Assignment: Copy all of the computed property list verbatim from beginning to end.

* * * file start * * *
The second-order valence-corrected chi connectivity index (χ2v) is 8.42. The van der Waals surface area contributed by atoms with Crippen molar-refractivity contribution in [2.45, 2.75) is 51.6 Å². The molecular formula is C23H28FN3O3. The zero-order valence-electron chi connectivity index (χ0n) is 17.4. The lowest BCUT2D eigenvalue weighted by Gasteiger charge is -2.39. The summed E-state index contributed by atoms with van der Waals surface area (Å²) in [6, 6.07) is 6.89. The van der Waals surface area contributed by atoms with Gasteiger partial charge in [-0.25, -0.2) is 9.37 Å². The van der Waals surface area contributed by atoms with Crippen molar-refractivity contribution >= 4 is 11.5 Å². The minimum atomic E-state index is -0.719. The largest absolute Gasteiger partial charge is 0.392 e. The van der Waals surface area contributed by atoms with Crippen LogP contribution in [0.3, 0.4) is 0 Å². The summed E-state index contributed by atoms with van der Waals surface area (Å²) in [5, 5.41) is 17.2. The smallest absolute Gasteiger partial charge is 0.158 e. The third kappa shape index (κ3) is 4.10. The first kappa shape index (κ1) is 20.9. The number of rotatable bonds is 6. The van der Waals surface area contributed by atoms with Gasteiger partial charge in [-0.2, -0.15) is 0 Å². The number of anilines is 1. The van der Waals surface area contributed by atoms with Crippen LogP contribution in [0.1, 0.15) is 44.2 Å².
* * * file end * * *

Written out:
The second-order valence-corrected chi connectivity index (χ2v) is 8.42. The van der Waals surface area contributed by atoms with Crippen molar-refractivity contribution in [2.45, 2.75) is 51.6 Å². The molecular formula is C23H28FN3O3. The zero-order valence-electron chi connectivity index (χ0n) is 17.4. The lowest BCUT2D eigenvalue weighted by Gasteiger charge is -2.39. The summed E-state index contributed by atoms with van der Waals surface area (Å²) in [6, 6.07) is 6.89. The van der Waals surface area contributed by atoms with Gasteiger partial charge in [-0.25, -0.2) is 9.37 Å². The van der Waals surface area contributed by atoms with Crippen molar-refractivity contribution >= 4 is 11.5 Å². The minimum atomic E-state index is -0.719. The largest absolute Gasteiger partial charge is 0.392 e. The van der Waals surface area contributed by atoms with Crippen LogP contribution in [0.3, 0.4) is 0 Å². The summed E-state index contributed by atoms with van der Waals surface area (Å²) in [5, 5.41) is 17.2. The smallest absolute Gasteiger partial charge is 0.158 e. The third kappa shape index (κ3) is 4.10. The first kappa shape index (κ1) is 20.9. The number of rotatable bonds is 6. The van der Waals surface area contributed by atoms with Gasteiger partial charge in [-0.2, -0.15) is 0 Å². The number of anilines is 1. The van der Waals surface area contributed by atoms with Crippen LogP contribution in [0.1, 0.15) is 44.2 Å².